Greetings, and happiest of new year wishes to all for 2023. I write with a longer-than-usual post (thank you in advance for reading to the end) to update you on the work we initiated last quarter with the launch of the “Rethinking the Academy” initiative, to offer my sincere thanks to those of you who were able to participate in the launch events, and to encourage your future participation as the next steps of the initiative unfold.
Across every sector, higher education is at a series of junctures with various forces pressing for transformation. Consequently, Rethinking the Academy (as an activity and as our initiative) is both timely and necessary because universities will inevitably change in significant ways in the coming decades. Launching this initiative offers opportunities for us to collectively consider what higher education can be when we design it for today and for the near future rather than accepting what is and has been and to more closely meet the needs and aspirations of 21st-century faculty, staff, and students. It requires some collective dreaming. But before we can do that, we need to determine and center our values in everything we do together — creating our own, collectively held sense of a common good.
To that end, we launched the “Rethinking” initiative with two events featuring the renowned scholar and higher education innovator, Dr. Cathy Davidson. Davidson’s books, The New Education and The New College Classroom, provide productive frameworks and excellent starting points for imagining the university as we wish it to be. From my opening remarks for that event: Rethinking the Academy started from my own restlessness about where higher education is today and the challenges we see across institutions of all kinds…Starting the Rethinking initiative doesn’t come from a place of deficit thinking or thinking of what’s wrong…it comes from a place of imaginative excitement and that we’re in a transformative moment in higher education that’s ours to seize or ours to miss out on. Davidson’s presentations led us to think across scales, providing fresh ways to understand our work from the institutional to the individual classroom to the syllabus, helping us see — and remember — that we already possess the imagination and capacity for transformative change if we only seek to make it happen.
Just two weeks later, we welcomed the HuMetricsHSS team to campus—seven scholars who led us in workshops across two and a half days, focused on creating values-enacted frameworks for understanding and evaluating all aspects of the scholarly life well-lived and for promoting the nurturing of these values in scholarly practice (you can learn more about them here). I invited the HuMetricsHSS team to start us on the pathway to the creation of our own, College of Arts and Sciences values-enacted framework that can guide our work in the future, and also to become our partners in the creation of a community of practice that is committed to productive, thoughtful institutional transformation. With energetic participation from a range of department chairs, members of our elected faculty council and the dean’s office staff, we designed various possible values frameworks and four major priority projects emerged for the College to address:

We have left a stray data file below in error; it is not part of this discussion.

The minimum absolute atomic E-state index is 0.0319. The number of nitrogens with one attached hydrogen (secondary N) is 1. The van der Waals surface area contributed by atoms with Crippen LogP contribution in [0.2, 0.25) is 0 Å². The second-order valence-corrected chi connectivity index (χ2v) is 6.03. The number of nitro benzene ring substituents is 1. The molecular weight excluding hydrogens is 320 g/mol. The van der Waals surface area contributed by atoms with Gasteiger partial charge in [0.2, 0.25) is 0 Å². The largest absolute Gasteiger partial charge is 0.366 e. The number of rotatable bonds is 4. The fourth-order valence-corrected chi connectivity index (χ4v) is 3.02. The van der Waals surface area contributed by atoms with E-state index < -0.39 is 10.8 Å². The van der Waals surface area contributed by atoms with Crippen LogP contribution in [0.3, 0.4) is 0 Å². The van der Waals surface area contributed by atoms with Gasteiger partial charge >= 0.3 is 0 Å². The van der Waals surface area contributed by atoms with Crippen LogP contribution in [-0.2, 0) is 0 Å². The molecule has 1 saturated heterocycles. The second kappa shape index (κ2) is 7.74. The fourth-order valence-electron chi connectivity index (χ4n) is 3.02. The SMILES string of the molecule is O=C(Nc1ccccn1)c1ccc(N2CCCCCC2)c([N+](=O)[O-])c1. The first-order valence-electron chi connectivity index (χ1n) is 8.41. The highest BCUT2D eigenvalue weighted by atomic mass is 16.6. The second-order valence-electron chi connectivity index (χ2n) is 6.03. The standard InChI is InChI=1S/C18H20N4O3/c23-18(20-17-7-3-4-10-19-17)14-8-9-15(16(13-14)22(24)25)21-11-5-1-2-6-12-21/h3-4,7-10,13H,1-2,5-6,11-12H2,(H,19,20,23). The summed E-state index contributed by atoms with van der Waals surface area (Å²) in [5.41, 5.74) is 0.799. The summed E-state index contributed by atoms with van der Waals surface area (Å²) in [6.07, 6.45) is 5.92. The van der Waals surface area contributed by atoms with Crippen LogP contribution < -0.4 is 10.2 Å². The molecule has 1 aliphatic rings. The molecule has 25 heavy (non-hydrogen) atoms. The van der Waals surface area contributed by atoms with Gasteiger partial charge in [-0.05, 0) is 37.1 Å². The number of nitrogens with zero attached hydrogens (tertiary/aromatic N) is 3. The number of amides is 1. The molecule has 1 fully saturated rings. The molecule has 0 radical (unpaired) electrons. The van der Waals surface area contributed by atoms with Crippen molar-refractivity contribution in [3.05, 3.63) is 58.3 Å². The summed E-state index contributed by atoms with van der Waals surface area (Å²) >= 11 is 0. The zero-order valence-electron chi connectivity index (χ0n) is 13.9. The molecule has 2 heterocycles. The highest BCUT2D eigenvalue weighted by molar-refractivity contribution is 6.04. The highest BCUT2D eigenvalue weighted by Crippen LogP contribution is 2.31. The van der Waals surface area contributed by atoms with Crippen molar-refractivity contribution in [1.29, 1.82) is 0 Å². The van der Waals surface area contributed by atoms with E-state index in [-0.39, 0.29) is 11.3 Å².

- Facilitating collaboration across disciplines;
- Improving and making more meaningful the experience of serving as department chair;
- Centering DEIA in everything we do across the College and campus;
- Addressing rewards systems and structures -- including fair and equitable pay to the extent possible -- to better reflect what we value.
A faculty team initially identified the final project listed here as simply “achieving fair and equitable pay,” yet our pay structures are closely tied to our rewards systems and structures, namely (but not exclusively) tenure, promotion, and merit review. If we are to address pay equity, we must also examine our rewards structures and the values that guide the ways we navigate these structures to help us identify what might change. We will continue to refine the values frameworks in the months ahead with further support from the HuMetrics team, and we welcome your participation.
Finally, we are designing the Deans Academy Fellows program in a manner that will permit some of the fellows to work on the topics listed above. Because this is an entirely new program that we are designing from scratch and is not based on known models, it is taking a bit longer to get this fully organized. Please look for announcements about this in the weeks ahead and thank you for your patience. I’m very grateful for your engagement in this experiment.
I began this update by asking how we can develop and center our values in everything we do. I am resolutely determined to keep this question at the center of our work in the College. Doing so will require a good deal of focused consideration, thought, and time. It will require patience and determination. Because it will ask us to think and act differently than we have done in the past, we will sometimes fall back on known patterns, lose our way, and require a refocusing. It will not be easy and I feel certain we will stumble more than once along this pathway. I also can’t think of any group with whom I’d rather undertake this work than with you, the outstanding faculty and staff in the College of Arts and Sciences. Thank you for your partnership and thank you for making this journey with me.
Looking forward to more daylight ahead and sending my warmest wishes to you for the new year.
(This post was also sent as an update email to faculty and staff in the College of Arts and Sciences)